Short, intense and emotionally precise ... Such is McCloskey’s powerful control of the novel and meticulous, economical observations, that in little more than 200 pages she can show the exact nature of a life not wasted, but not fully inhabited — Alice ends up with no settled home as an aid worker for refugees — as well as the character of one marriage, of an affair and, not least, of the transformation of Ireland herself.
Molly McCloskey...brings a hyper-lucid wistfulness to the genre. Her novel’s title may sound jokey, but her book is dead serious about the losses entailed in a marriage’s undermining ... [protagonist] Alice, we may come to feel, has been approaching both her marriage and her affair semi-ironically, playing at being the stay-at-home wife with matching candlesticks, playing at being the adulteress addicted to secrecy and ruin. The real heartbreak in this wise, discomfiting novel turns out to be the love between mother and daughter — a daughter early damage has driven to exile in a hard place.
Through Alice’s layered narration, which is memoiristic in its true-feeling fullness and analysis, readers catch glimpses of her mostly happy marriage and her nonetheless easier-than-expected demolition of it. But that’s only half of her moving and propulsive tale ... Perfect for fans of deep-dive character studies in strong, moody settings.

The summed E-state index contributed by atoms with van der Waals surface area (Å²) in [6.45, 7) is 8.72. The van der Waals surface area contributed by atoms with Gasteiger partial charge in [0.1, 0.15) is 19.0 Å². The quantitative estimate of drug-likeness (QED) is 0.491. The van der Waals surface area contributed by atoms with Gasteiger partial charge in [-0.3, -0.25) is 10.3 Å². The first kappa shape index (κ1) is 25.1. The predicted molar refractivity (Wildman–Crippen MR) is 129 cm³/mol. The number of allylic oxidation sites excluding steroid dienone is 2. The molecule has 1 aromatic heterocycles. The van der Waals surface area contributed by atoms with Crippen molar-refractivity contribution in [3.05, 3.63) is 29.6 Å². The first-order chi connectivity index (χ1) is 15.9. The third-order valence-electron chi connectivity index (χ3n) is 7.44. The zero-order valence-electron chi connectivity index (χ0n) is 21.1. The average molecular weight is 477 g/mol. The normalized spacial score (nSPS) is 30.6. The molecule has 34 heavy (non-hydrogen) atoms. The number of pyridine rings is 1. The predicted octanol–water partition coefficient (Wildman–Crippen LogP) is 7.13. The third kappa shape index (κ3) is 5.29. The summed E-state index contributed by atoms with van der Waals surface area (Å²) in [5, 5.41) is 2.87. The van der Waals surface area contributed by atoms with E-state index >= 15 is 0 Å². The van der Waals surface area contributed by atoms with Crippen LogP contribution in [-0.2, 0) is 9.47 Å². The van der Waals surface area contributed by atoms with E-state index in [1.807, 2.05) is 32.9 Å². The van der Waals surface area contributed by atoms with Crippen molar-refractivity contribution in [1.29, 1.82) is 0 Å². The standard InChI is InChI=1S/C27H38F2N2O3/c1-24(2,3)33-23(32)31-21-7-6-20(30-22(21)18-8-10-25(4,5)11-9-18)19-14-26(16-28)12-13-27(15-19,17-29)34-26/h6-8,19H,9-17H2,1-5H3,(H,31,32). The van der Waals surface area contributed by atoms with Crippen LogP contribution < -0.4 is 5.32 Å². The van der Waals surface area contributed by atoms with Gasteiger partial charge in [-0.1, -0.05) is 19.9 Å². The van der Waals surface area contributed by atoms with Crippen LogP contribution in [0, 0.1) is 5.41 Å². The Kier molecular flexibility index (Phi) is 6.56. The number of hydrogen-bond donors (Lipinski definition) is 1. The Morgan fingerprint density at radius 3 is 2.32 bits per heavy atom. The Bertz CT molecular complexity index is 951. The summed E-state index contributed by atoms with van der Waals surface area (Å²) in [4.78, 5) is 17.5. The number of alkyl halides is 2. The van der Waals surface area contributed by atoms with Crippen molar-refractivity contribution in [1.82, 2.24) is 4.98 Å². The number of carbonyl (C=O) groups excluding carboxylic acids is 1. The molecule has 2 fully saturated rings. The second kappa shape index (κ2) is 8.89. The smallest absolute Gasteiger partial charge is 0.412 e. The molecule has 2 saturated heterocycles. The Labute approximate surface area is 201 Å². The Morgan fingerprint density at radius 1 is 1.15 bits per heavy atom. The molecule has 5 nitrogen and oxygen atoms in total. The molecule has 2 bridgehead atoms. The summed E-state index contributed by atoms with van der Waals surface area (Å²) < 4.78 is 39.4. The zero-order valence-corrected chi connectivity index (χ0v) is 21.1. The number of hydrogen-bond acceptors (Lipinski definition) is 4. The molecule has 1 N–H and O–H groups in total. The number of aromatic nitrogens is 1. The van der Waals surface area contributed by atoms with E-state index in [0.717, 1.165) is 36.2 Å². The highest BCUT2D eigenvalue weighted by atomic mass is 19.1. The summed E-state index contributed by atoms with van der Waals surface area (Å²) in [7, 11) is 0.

In a novel ostensibly about a troubled relationship between a husband and wife, this reflection on pure and lasting maternal-filial love buoys a sometimes mournful story. Among McCloskey’s most successful feats is widening the idea of what makes for a true, soul-enriching connection even as she demonstrates the narrowing of the more standard, husband/wife route to fulfillment ... McCloskey’s exquisite phrasing and original observations light up Straying from the first page to the last.
The story of the affair and its impact on Alice’s marriage offers few surprises, but McCloskey excels in weaving Alice’s twin griefs over her lost marriage...and her mother’s death ... Elegant prose and nuanced self-awareness, reminiscent of early Edna O'Brien, enhance this intensely focused story of memory and self-imposed loss.
McCloskey is a keen, sympathetic observer; her tight, controlled prose meticulously details Alice’s honest consideration of her flaws and desires. The melancholic complexity of Alice’s very human struggle carries this elegant novel with no easy answers.